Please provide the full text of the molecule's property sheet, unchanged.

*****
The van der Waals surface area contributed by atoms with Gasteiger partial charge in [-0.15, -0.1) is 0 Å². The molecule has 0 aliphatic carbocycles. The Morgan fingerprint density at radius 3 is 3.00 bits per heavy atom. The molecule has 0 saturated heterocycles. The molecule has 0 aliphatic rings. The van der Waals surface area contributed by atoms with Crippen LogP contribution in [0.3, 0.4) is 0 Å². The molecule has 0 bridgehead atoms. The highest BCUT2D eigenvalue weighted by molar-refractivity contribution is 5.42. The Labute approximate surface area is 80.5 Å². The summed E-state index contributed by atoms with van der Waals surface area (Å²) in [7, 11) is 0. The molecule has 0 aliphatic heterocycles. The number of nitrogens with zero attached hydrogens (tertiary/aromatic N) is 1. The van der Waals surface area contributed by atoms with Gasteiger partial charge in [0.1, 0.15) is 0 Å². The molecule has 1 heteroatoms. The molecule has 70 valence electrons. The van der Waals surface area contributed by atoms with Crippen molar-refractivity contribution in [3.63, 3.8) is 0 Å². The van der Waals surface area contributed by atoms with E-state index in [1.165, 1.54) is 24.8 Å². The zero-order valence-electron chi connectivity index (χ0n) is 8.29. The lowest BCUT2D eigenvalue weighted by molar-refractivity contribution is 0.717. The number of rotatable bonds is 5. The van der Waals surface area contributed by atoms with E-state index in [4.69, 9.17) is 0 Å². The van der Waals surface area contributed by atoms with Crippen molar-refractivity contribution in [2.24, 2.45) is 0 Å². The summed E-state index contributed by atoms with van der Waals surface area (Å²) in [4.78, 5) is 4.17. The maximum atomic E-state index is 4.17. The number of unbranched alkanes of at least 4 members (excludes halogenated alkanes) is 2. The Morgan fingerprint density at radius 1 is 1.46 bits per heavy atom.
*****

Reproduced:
The van der Waals surface area contributed by atoms with Gasteiger partial charge in [-0.15, -0.1) is 0 Å². The molecule has 0 aliphatic carbocycles. The Morgan fingerprint density at radius 3 is 3.00 bits per heavy atom. The molecule has 0 saturated heterocycles. The molecule has 0 aliphatic rings. The van der Waals surface area contributed by atoms with Crippen LogP contribution in [0.3, 0.4) is 0 Å². The molecule has 0 bridgehead atoms. The highest BCUT2D eigenvalue weighted by molar-refractivity contribution is 5.42. The Labute approximate surface area is 80.5 Å². The summed E-state index contributed by atoms with van der Waals surface area (Å²) in [7, 11) is 0. The molecule has 0 aliphatic heterocycles. The number of nitrogens with zero attached hydrogens (tertiary/aromatic N) is 1. The van der Waals surface area contributed by atoms with Gasteiger partial charge in [0.1, 0.15) is 0 Å². The molecule has 1 heteroatoms. The molecule has 70 valence electrons. The van der Waals surface area contributed by atoms with Crippen molar-refractivity contribution in [3.63, 3.8) is 0 Å². The van der Waals surface area contributed by atoms with E-state index in [1.165, 1.54) is 24.8 Å². The zero-order valence-electron chi connectivity index (χ0n) is 8.29. The lowest BCUT2D eigenvalue weighted by molar-refractivity contribution is 0.717. The number of rotatable bonds is 5. The van der Waals surface area contributed by atoms with E-state index in [4.69, 9.17) is 0 Å². The van der Waals surface area contributed by atoms with Crippen molar-refractivity contribution in [2.24, 2.45) is 0 Å². The summed E-state index contributed by atoms with van der Waals surface area (Å²) in [4.78, 5) is 4.17. The maximum atomic E-state index is 4.17. The number of unbranched alkanes of at least 4 members (excludes halogenated alkanes) is 2. The Morgan fingerprint density at radius 1 is 1.46 bits per heavy atom.